And his death in the 28 July 1916 edition: "LOCAL OFFICER KILLED - The official casualty list published on Sunday confirmed the rumour that reached the ears of his friends in Stamford that 2nd LT A W S Cowie, Lincs Regt had been killed in action, presumably in the "big push" on the Western Front". The news has been received with deep regret for he was very popular here. At the outbreak of the war he was classics master at the Grammar School, a position he had held for about 3 and half years. He immediately enlisted in the Hunts Cyclist Corps but in Jan of last year he was gazetted to a lieutenancy in the Lincolns, which enabled him to gratify his desire to get to the front speedily. After completing his course, he went out with a draft in October last, and was slightly wounded in the right arm in February. returning to duty abroad in a very short time."

Wounded 15th Feb at the Bluff-G S W to shoulder while attempting to bring in Pte Alfred Miles. Wrote to Miles' parents concerning his death. (From Miles' entry in Rutland and the Great War).

Commemorated at Stamford's Town War memorial and at Stamford School.

The Following data was kindly supplied by James Davies whi is a relation of Arthur - many thanks to him for this data.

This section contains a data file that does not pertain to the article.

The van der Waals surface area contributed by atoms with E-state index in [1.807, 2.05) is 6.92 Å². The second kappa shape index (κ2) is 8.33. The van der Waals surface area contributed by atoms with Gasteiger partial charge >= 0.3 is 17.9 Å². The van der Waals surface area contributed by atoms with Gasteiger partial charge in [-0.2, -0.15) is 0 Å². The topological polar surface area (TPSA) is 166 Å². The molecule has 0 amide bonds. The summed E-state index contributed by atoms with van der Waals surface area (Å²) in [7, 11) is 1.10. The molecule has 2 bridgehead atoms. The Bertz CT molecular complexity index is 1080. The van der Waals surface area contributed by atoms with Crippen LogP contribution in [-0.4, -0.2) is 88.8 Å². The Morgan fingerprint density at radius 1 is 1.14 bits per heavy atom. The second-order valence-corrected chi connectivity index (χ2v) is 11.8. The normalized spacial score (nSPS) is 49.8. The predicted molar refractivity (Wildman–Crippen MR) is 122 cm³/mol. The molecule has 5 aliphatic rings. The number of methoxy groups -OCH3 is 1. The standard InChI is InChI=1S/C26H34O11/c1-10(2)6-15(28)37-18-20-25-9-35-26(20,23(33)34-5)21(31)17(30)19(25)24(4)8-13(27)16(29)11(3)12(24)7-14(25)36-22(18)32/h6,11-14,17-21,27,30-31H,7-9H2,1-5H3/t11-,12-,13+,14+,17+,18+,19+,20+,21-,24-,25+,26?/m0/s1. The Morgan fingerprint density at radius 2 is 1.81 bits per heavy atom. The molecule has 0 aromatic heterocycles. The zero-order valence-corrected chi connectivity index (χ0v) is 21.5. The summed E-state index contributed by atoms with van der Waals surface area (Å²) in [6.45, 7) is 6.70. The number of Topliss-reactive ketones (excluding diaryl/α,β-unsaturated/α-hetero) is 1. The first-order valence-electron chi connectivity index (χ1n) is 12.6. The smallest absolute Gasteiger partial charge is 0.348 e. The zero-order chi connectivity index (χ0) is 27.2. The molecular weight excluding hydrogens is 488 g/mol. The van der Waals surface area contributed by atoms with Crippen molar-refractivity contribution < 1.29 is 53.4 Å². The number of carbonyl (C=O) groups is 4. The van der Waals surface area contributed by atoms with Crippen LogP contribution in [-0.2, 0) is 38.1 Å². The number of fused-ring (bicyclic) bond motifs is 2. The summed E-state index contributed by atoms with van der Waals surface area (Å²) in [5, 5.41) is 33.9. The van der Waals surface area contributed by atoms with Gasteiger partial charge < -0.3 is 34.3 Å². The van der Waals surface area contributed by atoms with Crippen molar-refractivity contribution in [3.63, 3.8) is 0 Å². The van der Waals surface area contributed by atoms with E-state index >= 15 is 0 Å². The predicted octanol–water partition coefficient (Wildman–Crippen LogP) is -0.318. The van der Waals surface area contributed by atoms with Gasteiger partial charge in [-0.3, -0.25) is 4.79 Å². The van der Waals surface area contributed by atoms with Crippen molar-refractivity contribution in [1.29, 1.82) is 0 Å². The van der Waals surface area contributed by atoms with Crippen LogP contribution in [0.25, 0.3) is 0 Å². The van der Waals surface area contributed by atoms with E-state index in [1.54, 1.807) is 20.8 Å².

From Attestatlion paper:  Born-Shillong (sp), India 
Age - 28 years, 6 months
Cadet unit service-Yes, Blundell OTC
Dated 18 August 1914
Height-5 feet, 10 1/4 inches
Chest fully expanded-38 1/2 inches
Range if expansion-2 inches
Visison Good
Discharged at Filet (sp) 27 Jan 1915 "for purpose of being approved to a commission"

Next of kin-brother-Major H. E. C. Cowie DSO, Royal Engineers

From a letter to his brother, 26 Feb 1916 from the War Office - Appointed L/Cpl-24th Aug 1914  -
Discharged 27 Jan 1915  - Appointed T/2nd Lt 28 Jan 1915

After being wounded in Feb 1916 he wrote asking to be sent back to his battalion. Didn't copy them down, but  he was due to go on leave when wounded, returned home, attended hospital at Huntingdon briefly, granted an extension of leave, passed fit for service but never received orders to return to
France. Without kit or pay, he sends a series of letters asking to rejoin his battalion.  It does not appear to have  been finally sorted out until the start of May 1916.

Applicant for Commission: DoB-8 Mar 1886 -  Address-F Company, Hunts Cyclist Battalion stationed at Bridlington, Yorkshire.  Able to ride-"a little"
Previous military experience-Blundell's School Cadet Corps 1900-4. Despatch rider in MCS of HCB since 20 Aug 1914  -  this was dated 11 Dec 1914

Casualty Form-Active Service- Embarked Folkstone 2 Oct 1915  -  Disemabrked Boulogne 2 Oct 1915
Joined battalion 15 Oct 1915 -  wounded (still at duty) 15 Feb 1916 -  Leave 18 feb-24 Apr 1916  -
Rejoined battalion 11 may 1916  -  Killed in action  July 1916.  [

In his Probate it shows a "Frances" as the grantee of the will.

The webmaster visited this this cemetery three times and paid respects to his memory - the latest being July 2005.

If you can help with any data on this Huntingdonshire Cyclist please contact me at

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. . Martyn Smith